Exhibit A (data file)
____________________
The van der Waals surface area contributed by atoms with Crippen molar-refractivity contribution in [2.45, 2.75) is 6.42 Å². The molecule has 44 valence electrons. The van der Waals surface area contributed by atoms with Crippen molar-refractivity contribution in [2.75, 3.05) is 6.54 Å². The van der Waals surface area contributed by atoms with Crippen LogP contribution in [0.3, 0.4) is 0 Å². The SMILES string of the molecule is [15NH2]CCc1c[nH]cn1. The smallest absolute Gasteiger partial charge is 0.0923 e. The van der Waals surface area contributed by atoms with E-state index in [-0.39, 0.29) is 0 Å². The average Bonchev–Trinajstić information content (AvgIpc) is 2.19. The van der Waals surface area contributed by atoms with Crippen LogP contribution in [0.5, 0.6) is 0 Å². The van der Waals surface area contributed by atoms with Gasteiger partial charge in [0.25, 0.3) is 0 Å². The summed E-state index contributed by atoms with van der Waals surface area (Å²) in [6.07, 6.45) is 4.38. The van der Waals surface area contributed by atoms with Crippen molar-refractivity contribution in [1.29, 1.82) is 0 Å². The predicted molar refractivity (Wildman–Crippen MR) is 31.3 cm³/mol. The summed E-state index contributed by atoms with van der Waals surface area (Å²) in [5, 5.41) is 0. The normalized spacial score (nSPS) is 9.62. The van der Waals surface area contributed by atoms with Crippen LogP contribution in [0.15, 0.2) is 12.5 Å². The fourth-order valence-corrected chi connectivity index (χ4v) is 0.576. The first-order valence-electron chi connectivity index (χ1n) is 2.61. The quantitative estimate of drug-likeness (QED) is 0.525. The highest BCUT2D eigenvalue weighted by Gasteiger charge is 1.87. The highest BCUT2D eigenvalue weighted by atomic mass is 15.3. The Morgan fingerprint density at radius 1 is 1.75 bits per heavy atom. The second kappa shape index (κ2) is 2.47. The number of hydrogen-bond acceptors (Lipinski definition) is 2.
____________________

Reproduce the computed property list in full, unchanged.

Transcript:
The van der Waals surface area contributed by atoms with Crippen molar-refractivity contribution in [2.45, 2.75) is 6.42 Å². The molecule has 44 valence electrons. The van der Waals surface area contributed by atoms with Crippen molar-refractivity contribution in [2.75, 3.05) is 6.54 Å². The van der Waals surface area contributed by atoms with Crippen LogP contribution in [0.3, 0.4) is 0 Å². The SMILES string of the molecule is [15NH2]CCc1c[nH]cn1. The smallest absolute Gasteiger partial charge is 0.0923 e. The van der Waals surface area contributed by atoms with E-state index in [-0.39, 0.29) is 0 Å². The average Bonchev–Trinajstić information content (AvgIpc) is 2.19. The van der Waals surface area contributed by atoms with Crippen LogP contribution in [0.5, 0.6) is 0 Å². The van der Waals surface area contributed by atoms with Gasteiger partial charge in [0.25, 0.3) is 0 Å². The summed E-state index contributed by atoms with van der Waals surface area (Å²) in [6.07, 6.45) is 4.38. The van der Waals surface area contributed by atoms with Crippen molar-refractivity contribution in [1.29, 1.82) is 0 Å². The predicted molar refractivity (Wildman–Crippen MR) is 31.3 cm³/mol. The summed E-state index contributed by atoms with van der Waals surface area (Å²) in [5, 5.41) is 0. The normalized spacial score (nSPS) is 9.62. The van der Waals surface area contributed by atoms with Crippen LogP contribution in [0.15, 0.2) is 12.5 Å². The fourth-order valence-corrected chi connectivity index (χ4v) is 0.576. The first-order valence-electron chi connectivity index (χ1n) is 2.61. The quantitative estimate of drug-likeness (QED) is 0.525. The highest BCUT2D eigenvalue weighted by Gasteiger charge is 1.87. The highest BCUT2D eigenvalue weighted by atomic mass is 15.3. The Morgan fingerprint density at radius 1 is 1.75 bits per heavy atom. The second kappa shape index (κ2) is 2.47. The number of hydrogen-bond acceptors (Lipinski definition) is 2.